There is basically no option to play with the powerful old cards that doesn’t involve spending tens of thousands of dollars to essentially stack a deck full of all the “power” cards. A set of Power 9, a playset of Workshops or Bazaars, a mana base with a bunch of dual lands or Tabernacle – the policy of not reprinting these cards and proxies essentially creates a matrix where these cards function as collectibles as opposed to functional paper game pieces.

I wanted to create an eternal Highlander format that doesn’t immediately break down into an arms race of playing with all of the Reserved List cards. The challenge of such a format (and making it into something that can be played casually nonetheless) is creating a rules system for deck construction that creates a new context for building decks that tries to remedy the damage done to the playability of eternal paper formats. 

Here’s a copy of my first draft of a “Timeline” Highlander deck list: 

The theme of the format is to build a deck that equally incorporates cards from each of the 30 years Magic has released new products (approximately two cards per year). 

Unfortunately, Magic “blocks” and Core Sets don’t break down intuitively by year. The first big set of a block came out in October and the two smaller sets came out the following year. Core Sets typically don’t have the same name as the year they were released.

Typically, a non-calendar “year” or “block” of sets will represent approximately three or four sets (depending upon size of sets and frequency of releases for a year). As you can see on the deck list, a player will be presented with a group of three or four sets and choose two cards from that “era” (these cards cannot be from the same set) to fill in available deck slots. 

Not only is every card restricted, but every set is also restricted to one card per. You may not take two cards from the same set in your deck. 

There’s also not a tremendously observable difference between having a deck with a Black Lotus or Sol Ring for the purposes of dueling. The real unbalance in a casual setting is the difference between a player who has a Sol Ring and a player who has a Sol Ring and a Black Lotus. Essentially, for casual dueling, I have no issue with letting players use whatever they want, it’s more an issue of how much that tends to be the problem.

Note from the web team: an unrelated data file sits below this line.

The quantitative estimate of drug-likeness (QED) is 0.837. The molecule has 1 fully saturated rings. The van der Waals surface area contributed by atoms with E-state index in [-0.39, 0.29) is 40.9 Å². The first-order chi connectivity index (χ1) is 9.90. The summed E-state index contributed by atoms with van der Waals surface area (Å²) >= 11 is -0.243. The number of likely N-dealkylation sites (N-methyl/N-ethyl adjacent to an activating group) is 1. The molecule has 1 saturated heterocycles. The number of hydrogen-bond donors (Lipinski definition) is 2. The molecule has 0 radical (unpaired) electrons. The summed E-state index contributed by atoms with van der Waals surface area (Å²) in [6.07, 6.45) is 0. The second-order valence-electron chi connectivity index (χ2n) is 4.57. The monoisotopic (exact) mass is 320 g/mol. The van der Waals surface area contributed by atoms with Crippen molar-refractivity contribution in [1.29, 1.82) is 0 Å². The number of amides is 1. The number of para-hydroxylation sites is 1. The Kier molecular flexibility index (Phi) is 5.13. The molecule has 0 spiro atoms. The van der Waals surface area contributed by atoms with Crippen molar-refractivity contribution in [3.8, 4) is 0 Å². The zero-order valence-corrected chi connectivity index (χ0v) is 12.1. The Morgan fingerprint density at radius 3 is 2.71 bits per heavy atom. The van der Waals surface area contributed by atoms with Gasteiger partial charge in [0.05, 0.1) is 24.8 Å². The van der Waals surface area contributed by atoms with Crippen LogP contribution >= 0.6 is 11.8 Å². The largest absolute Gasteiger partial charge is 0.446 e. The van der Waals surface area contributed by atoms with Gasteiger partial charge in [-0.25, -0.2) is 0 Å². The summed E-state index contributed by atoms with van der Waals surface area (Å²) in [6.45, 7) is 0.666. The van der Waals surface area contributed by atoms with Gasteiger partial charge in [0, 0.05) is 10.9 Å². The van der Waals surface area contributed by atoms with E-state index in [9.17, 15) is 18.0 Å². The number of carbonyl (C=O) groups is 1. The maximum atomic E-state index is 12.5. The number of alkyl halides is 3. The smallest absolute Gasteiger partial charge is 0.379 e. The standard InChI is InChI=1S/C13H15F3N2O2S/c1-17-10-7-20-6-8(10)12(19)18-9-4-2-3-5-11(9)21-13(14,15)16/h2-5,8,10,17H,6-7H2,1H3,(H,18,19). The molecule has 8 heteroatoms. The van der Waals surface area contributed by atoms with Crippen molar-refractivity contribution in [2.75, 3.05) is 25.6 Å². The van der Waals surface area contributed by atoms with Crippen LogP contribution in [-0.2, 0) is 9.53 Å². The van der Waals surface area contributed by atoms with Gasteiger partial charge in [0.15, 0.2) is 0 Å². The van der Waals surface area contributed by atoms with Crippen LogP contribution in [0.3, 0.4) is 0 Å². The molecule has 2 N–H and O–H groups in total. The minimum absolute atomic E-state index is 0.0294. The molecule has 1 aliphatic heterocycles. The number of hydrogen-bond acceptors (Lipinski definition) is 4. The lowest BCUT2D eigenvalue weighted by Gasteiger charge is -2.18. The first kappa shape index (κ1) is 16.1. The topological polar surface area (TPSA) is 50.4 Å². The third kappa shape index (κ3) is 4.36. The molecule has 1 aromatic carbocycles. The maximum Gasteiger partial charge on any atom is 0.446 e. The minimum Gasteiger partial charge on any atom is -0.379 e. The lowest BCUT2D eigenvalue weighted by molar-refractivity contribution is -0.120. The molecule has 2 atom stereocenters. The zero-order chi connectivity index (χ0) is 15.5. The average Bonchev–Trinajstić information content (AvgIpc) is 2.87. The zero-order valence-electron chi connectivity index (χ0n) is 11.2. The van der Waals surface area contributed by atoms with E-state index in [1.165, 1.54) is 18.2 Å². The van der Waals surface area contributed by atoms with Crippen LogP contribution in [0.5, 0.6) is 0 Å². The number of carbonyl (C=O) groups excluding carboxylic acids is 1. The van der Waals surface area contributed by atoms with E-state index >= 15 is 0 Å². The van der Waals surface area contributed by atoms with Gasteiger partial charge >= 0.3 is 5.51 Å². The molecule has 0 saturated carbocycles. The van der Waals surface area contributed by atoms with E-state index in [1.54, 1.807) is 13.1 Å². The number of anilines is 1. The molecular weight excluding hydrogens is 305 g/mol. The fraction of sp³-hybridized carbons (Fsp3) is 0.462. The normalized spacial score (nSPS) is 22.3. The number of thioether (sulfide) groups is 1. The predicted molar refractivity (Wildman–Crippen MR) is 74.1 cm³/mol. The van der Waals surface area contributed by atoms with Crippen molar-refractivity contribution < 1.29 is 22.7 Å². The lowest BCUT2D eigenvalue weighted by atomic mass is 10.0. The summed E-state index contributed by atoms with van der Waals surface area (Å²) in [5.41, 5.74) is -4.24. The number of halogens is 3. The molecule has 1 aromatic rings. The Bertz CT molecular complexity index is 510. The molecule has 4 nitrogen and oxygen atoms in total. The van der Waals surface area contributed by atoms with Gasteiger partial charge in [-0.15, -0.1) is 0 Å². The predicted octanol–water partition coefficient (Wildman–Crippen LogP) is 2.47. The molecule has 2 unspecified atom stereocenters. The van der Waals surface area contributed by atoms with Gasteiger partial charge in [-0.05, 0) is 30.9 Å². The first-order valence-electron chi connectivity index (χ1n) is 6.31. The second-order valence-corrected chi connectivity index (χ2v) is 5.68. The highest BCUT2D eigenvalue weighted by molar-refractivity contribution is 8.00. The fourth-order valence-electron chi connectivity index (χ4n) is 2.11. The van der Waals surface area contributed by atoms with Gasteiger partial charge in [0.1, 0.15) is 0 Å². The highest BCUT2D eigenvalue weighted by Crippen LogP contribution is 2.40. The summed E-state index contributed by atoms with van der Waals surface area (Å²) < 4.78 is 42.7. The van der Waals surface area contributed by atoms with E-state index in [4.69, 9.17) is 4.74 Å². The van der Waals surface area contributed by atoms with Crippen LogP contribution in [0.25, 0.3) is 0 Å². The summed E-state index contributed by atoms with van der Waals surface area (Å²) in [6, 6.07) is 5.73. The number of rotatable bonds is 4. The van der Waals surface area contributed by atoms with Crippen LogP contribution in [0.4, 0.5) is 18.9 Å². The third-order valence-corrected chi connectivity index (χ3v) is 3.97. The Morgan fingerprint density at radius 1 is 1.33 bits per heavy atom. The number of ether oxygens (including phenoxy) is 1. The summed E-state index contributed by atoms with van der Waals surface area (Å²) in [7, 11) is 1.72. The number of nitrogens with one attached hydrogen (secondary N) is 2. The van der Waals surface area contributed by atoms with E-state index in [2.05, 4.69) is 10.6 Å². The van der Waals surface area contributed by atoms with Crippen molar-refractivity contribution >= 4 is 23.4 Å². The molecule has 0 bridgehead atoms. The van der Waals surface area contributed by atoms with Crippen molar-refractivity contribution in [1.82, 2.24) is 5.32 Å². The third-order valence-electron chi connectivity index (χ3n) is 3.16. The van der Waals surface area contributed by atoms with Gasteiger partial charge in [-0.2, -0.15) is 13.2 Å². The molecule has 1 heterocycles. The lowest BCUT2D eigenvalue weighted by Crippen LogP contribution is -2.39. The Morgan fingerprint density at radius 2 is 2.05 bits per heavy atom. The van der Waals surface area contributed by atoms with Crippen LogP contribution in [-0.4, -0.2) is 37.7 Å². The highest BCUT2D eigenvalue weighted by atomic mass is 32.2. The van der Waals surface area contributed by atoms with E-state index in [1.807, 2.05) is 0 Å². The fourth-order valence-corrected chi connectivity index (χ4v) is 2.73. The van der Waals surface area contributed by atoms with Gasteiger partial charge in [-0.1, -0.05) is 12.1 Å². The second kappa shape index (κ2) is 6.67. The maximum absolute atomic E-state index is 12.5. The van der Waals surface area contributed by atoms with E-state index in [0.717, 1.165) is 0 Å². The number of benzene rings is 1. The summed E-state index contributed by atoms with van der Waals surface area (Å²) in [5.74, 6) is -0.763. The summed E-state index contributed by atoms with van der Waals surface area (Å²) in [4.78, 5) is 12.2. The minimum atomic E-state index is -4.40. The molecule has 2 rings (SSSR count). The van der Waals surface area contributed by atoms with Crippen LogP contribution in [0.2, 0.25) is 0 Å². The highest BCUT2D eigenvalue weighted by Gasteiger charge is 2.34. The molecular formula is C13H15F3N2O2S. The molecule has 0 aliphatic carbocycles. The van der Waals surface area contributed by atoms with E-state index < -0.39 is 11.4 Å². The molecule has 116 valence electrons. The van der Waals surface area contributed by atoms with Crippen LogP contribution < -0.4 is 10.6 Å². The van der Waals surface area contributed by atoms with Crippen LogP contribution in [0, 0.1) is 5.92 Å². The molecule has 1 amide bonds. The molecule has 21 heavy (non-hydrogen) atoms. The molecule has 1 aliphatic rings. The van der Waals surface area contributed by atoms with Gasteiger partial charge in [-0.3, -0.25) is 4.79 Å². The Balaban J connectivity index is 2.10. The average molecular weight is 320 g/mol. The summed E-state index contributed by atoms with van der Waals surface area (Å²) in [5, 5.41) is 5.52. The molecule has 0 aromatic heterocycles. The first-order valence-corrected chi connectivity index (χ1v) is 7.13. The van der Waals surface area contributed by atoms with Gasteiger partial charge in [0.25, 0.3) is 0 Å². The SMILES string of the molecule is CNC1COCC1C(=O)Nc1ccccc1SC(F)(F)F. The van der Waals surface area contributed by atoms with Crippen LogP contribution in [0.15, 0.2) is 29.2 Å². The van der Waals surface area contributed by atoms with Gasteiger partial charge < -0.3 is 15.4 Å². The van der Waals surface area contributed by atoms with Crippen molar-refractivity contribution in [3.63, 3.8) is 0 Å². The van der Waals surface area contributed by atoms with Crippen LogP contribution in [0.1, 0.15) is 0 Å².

You’ll also notice the total number of cards comes to ~65 cards when we’re using two cards per year and that we’re actually trying to build a 75 cards deck including sideboard:

Plains (263)Island (265)Swamp (267)Mountain (269)Forest (271)

I really like the idea that these remaining 10 to 15 slots represent space that can be used to expand the Timeline for the next decade. For now, I think those slots should be required basic lands of the deck builder’s choice and those basic slots would be replaced by adding a new block of cards with each subsequent year. 

Basically, the concept is that you’re building a deck from the complete catalog of Magic cards and the limitation is upon how heavily you can draw from a particular set or era of MTG designs. The fact that you can’t take all the synergy cards from sets that offer a lot of specific types of synergies is actually a lot more limiting for deck construction than you’d think and leads to a ton of interesting deck building decisions where the player must choose between two excellent cards instead of default playing both.  

I also believe that the “platform” upon which the games are being played is what actually determines whether the format is being played “casually” or “competitively.” My objective is that everybody who builds a deck for this style of play would enjoy both the process of building and collecting a deck as well as playing that deck against other fan’s brews.